A new report from the UN estimates that rich nations will have to spend $142 billion annually to help poor nations combat global warming.
Reuters obtained a copy of the report, but it doesn’t says how many nations the money would be divided amongst. While $142 billion is great for a headline (see above) it’s probably not a lot on a per nation basis.
If the global community is serious about killing emissions without killing prosperity for poorer countries, then this is the price that must be paid.
By Pete Harrison, BRUSSELS, June 5 (Reuters)–Poor countries will need to be given about 100 billion euros ($142 billion) a year by 2020 to help them cut emissions in the fight against climate change, a draft report for European Union finance ministers shows.
The report, obtained by Reuters, comes after the EU laid out plans to hold competitive tenders for the funding from richer countries, during which poor nations would present their most cost-effective projects for cutting carbon emissions.
Both documents reveal an EU vision taking shape in the run-up to global climate talks in Copenhagen in December. Finance ministers will fine-tune the bloc’s position at a meeting next Tuesday.
The key issue in Copenhagen will be finding the finance needed to persuade developing nations to cut emissions, and further funding to help them adapt to a problem they say has been caused by rich, industrialised nations.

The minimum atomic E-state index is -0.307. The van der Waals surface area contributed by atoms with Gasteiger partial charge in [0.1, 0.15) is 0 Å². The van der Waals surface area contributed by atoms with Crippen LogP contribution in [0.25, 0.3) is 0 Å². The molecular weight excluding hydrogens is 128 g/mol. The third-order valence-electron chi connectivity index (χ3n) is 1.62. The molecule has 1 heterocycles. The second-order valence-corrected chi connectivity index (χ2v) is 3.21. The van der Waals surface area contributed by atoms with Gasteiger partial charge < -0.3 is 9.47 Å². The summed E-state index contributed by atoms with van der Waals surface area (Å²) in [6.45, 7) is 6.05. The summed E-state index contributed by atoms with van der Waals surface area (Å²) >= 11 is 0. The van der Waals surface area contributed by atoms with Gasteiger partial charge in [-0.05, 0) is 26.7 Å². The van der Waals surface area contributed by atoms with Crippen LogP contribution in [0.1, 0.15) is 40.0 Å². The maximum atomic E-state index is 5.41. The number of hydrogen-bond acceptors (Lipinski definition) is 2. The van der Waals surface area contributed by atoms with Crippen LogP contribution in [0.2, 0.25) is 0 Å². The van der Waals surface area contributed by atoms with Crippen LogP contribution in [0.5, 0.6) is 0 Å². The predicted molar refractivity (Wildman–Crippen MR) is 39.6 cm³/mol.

Between half and two-thirds of the cheapest options for cutting greenhouse gases up to 2020 or 2030 are in developing countries, the EU’s Economic Policy Committee and the Economic and Financial Committee say in the document on funding needs.
Environmentalists see the document as proof that Europe’s economic experts recognise the need to support poor nations in the fight against climate change.
“The question is now whether the finance ministers will ignore their own experts, or will endorse this clear recognition of the needs in developing countries,” said Greenpeace campaigner Joris den Blanken.
Emissions cuts by poor nations would partly pay for themselves because cleaning up power generation and industry also reduces their consumption of expensive fossil fuels, but an extra 100 billion euros a year of investments would still be needed by 2020.
This would include 71 billion euros to clean up industry and energy sectors, 18 billion to halt the destruction of rainforests and 5 billion to curb emissions from agriculture.
Although the numbers look huge, they are less daunting when compared to the $300 billion of subsidies for fossil fuels in the developing world each year or the $250 billion of agricultural subsidies among OECD states, the report said.
On top of the cost of cutting their own emissions, poor nations will also need help with the costs of adapting to climate change.
Such funding could help develop drought-resistant crops, build levees against rising sea levels or find new sources of fresh water as rising temperatures deplete the glaciers on which millions depend for summer meltwater.
“The precise cost of adaptation in developing countries is very difficult to estimate, due to uncertainty about the precise scope of global warming, its specific regional and local impact…” said the report.
But it delivered a rough estimate that adaptation costs in all developing countries could be 23-54 billion euros per year in 2030.
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